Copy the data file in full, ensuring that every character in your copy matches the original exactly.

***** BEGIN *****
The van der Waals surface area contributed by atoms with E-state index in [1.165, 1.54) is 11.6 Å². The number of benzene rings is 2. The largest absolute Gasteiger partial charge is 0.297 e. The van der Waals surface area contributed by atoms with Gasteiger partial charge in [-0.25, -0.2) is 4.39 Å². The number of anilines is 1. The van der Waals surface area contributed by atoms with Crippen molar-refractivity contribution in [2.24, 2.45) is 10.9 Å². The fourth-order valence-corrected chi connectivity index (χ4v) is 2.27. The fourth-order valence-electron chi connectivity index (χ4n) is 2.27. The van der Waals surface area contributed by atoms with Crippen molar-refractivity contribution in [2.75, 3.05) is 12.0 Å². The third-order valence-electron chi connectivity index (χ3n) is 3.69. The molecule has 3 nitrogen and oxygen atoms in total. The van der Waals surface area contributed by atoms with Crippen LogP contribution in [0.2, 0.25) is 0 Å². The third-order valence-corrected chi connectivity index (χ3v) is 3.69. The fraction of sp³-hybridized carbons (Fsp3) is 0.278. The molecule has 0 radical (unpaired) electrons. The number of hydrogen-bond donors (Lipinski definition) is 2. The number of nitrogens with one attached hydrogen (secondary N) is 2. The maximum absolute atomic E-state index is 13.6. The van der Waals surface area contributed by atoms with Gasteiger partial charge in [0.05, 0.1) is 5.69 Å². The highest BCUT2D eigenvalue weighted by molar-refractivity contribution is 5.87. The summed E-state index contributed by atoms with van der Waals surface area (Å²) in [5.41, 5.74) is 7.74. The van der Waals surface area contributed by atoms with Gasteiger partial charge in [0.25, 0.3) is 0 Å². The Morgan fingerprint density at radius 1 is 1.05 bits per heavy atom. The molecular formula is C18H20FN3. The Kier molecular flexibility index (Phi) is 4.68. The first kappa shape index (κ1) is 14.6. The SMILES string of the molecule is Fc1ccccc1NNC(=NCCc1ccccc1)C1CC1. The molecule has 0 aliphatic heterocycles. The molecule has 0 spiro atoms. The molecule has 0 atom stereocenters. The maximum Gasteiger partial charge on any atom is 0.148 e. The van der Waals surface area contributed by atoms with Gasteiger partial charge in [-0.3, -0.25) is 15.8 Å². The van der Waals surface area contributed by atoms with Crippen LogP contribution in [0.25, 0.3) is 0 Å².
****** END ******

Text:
The van der Waals surface area contributed by atoms with E-state index in [1.165, 1.54) is 11.6 Å². The number of benzene rings is 2. The largest absolute Gasteiger partial charge is 0.297 e. The van der Waals surface area contributed by atoms with Gasteiger partial charge in [-0.25, -0.2) is 4.39 Å². The number of anilines is 1. The van der Waals surface area contributed by atoms with Crippen molar-refractivity contribution in [2.24, 2.45) is 10.9 Å². The fourth-order valence-corrected chi connectivity index (χ4v) is 2.27. The fourth-order valence-electron chi connectivity index (χ4n) is 2.27. The van der Waals surface area contributed by atoms with Crippen molar-refractivity contribution in [2.75, 3.05) is 12.0 Å². The third-order valence-electron chi connectivity index (χ3n) is 3.69. The molecule has 3 nitrogen and oxygen atoms in total. The van der Waals surface area contributed by atoms with Crippen LogP contribution in [0.2, 0.25) is 0 Å². The third-order valence-corrected chi connectivity index (χ3v) is 3.69. The fraction of sp³-hybridized carbons (Fsp3) is 0.278. The molecule has 0 radical (unpaired) electrons. The number of hydrogen-bond donors (Lipinski definition) is 2. The number of nitrogens with one attached hydrogen (secondary N) is 2. The maximum absolute atomic E-state index is 13.6. The van der Waals surface area contributed by atoms with Gasteiger partial charge in [0.05, 0.1) is 5.69 Å². The highest BCUT2D eigenvalue weighted by molar-refractivity contribution is 5.87. The summed E-state index contributed by atoms with van der Waals surface area (Å²) in [5.41, 5.74) is 7.74. The van der Waals surface area contributed by atoms with Gasteiger partial charge in [0.25, 0.3) is 0 Å². The Morgan fingerprint density at radius 1 is 1.05 bits per heavy atom. The molecular formula is C18H20FN3. The Kier molecular flexibility index (Phi) is 4.68. The first kappa shape index (κ1) is 14.6. The SMILES string of the molecule is Fc1ccccc1NNC(=NCCc1ccccc1)C1CC1. The molecule has 0 aliphatic heterocycles. The molecule has 0 spiro atoms. The molecule has 0 atom stereocenters. The maximum Gasteiger partial charge on any atom is 0.148 e. The van der Waals surface area contributed by atoms with Gasteiger partial charge in [-0.3, -0.25) is 15.8 Å². The van der Waals surface area contributed by atoms with Crippen LogP contribution in [0.25, 0.3) is 0 Å².